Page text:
El Tano Pasman at Cape Bojador

In any case, even if we suppose the superstitious sailors are correct in their suspicions that the admiral and the sea monster are one and the same, it is still true that many a ship has sunk down to the murky depths owing to seamanship so reckless it was tantamount to skuttling the vessel. After all, the paralysis that affected the once awesome battleship River Plate last month was so sublime precisely because even with the rocks dead ahead the mariners seemed determined to maintain their course. No treacherous fog enveloped them, no whirlpools formed suddenly off the bow. The sky was clear Belgrano blue and the ripples on the green sea carpet were no more pronounced than the muscles on a proud stevedore’s physique. With morbid fascination we watched from the shore as they seemed to will themselves below the waves.

Among us there was one who suffered more than most; a man whose forebears sprung from a land with a distinguished seafaring tradition, el Tano Pasman. Oh how he suffered as he watched his once illustrious frigate struggle feebly with some poorly-armed piratas from Córdoba. Sure it was well known that the SS River Plate had traded in their sails for magic beans and had replaced the mast with empty bottles of rhum, but no-one expected such a collapse. The dear mothers of our town had to lead their bonny children away by the hand as the expletives rained from his seething gob like foam from the mouth of the opprobious kracken. Luckily it was filmed for posterity, dear handsome reader, and while we make no claims to novelty we feel it’s worthwhile including it here if not for your edification at least for your titillation.

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Quem quer passar além do Bojador, Tem que passar além da dor

Back when River were relegated at the end of June, we didn’t have any time to write about it. Pegamequemegusta was laughing too hard anyway. Besides, we were sure the suck from that sinking ship would continue to stir the waters for some considerable time to come.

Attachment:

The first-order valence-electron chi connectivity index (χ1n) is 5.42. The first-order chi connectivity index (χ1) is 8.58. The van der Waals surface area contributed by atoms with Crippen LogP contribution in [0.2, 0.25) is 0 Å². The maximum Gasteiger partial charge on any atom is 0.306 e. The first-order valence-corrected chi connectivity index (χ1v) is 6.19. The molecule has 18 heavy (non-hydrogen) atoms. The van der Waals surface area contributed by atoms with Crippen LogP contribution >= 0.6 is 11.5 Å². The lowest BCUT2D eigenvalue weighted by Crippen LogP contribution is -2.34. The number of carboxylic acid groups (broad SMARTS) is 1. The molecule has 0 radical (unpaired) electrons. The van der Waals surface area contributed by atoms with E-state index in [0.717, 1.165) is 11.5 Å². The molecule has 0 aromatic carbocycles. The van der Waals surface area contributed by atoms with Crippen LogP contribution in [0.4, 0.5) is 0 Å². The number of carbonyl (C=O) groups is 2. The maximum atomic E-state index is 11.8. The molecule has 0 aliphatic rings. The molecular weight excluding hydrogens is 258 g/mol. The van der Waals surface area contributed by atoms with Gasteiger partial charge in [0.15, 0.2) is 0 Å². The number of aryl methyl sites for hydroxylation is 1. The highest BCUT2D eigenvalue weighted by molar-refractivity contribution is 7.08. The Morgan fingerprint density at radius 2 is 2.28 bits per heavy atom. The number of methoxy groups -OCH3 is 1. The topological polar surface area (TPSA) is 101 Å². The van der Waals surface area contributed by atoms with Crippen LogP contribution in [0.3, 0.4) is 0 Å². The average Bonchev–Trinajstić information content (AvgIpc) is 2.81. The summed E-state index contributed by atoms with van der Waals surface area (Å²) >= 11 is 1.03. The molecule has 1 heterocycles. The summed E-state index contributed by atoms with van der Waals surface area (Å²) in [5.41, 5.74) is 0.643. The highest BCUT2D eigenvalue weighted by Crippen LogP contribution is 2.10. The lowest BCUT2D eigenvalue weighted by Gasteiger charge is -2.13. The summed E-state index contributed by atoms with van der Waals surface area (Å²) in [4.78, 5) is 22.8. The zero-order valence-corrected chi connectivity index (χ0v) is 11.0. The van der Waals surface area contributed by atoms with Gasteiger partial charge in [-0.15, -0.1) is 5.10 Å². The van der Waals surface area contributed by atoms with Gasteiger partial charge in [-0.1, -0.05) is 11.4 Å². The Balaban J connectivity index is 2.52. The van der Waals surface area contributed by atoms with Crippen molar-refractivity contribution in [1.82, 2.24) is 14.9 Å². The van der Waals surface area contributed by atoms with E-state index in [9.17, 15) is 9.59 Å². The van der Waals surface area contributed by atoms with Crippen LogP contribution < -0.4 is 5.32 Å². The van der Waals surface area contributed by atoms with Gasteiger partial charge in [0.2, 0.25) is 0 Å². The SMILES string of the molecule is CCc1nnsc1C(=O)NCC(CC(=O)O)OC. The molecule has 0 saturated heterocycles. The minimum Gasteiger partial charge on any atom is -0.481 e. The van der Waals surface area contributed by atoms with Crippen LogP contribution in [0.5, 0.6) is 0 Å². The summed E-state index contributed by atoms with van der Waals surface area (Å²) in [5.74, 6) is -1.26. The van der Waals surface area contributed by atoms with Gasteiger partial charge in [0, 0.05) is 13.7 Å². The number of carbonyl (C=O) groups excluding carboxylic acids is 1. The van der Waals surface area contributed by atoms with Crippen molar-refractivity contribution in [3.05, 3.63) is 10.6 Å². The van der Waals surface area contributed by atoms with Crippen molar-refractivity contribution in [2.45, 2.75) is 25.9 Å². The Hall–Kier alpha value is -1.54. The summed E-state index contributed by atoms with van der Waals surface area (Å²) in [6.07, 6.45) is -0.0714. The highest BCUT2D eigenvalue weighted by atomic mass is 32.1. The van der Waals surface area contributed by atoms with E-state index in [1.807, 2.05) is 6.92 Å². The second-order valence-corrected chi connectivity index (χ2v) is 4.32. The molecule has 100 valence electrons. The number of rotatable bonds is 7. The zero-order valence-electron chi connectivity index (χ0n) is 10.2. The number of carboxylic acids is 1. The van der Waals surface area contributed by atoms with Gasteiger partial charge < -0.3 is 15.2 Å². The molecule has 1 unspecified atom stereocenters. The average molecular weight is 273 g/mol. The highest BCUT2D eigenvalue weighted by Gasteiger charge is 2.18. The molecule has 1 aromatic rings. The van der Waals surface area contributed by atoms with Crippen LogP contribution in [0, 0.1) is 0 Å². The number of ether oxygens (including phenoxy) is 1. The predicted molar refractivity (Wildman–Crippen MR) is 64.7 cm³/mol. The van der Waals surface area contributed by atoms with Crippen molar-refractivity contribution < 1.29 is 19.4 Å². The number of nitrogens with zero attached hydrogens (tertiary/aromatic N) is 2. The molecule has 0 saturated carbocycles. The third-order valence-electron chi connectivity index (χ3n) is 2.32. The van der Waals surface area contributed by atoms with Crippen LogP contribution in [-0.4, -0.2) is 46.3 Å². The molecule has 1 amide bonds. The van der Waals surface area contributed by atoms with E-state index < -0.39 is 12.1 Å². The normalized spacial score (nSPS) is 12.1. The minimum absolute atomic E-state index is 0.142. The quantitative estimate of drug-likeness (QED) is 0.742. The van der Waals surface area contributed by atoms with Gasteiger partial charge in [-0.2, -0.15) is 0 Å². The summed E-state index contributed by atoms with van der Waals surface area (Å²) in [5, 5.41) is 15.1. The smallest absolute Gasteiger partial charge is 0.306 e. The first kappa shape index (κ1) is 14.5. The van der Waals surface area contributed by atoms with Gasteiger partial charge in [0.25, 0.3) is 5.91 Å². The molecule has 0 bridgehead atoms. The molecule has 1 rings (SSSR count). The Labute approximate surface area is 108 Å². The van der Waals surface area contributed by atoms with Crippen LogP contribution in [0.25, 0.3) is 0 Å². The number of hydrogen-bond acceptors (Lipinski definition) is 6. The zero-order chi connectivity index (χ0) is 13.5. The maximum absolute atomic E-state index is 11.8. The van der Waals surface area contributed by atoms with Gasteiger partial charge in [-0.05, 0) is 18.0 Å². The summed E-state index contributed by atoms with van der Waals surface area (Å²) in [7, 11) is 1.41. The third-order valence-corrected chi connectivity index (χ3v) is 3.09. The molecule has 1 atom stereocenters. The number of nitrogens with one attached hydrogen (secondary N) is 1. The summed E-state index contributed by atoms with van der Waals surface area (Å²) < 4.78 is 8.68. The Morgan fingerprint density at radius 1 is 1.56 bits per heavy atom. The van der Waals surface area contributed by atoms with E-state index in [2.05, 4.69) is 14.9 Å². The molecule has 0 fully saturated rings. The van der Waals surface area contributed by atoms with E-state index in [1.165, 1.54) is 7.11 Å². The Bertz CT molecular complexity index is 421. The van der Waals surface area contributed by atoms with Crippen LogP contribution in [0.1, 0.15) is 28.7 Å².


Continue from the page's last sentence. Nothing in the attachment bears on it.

And so it has been. Given that we’re far from God’s firm earth, given we’ve rounded the Cape of Bojador and are far out on unchartered, treacherous waters, ’tis no surprise that strange sea monsters should loom out of the dark water like Satan’s fist, flashing teeth like manicured nails. Why, just like week we had Cherquis Bialo, the AFA spokesman, openly admitting the plans for the new megatournament were only rushed through congress in order to ensure the return of River to the first division.

The widespread discontent with the plan saw the brine boil and almost immediately sailors began to throw themselves from the rigging in dismay. The ship’s wheel rolled unchecked from side to side as everyone bickered and denied they were responsible for charting the course in the first place. The thirst for untold quantities of dear spices had certainly been the motivation for the trip, but how they had ended up adrift in this hell hole no-one was able or willing to say. Some blamed the king for sticking his oar in when the good ship AFA was most certainly not a Roman galley. Others expressed wonder that the captain, an admiral in fact, usually so sturdy, could have proposed such a plan. The incompetent officers, in no mood to analyse their own role in the fracas, passed the time talking with the ship’s abundant parrot population and taking turns atop the crow’s nest lighting candles and sending smoke signals, though nobody was quite sure what they meant. Further confusion arose when the ship’s doctor, Bilardo, complained that there was no way he would work in an office, when most presumed that’s what he had been doing the past few years. Biscuits and rhum were running low. For the first time in all their sailing careers there was some talk of mutiny. Agin the capt’n?! Are you mad, sonny? By Aunt Gunning’s prize gunwhales, sure that thar’d be akin to paintin’ o’er the Stella Maris.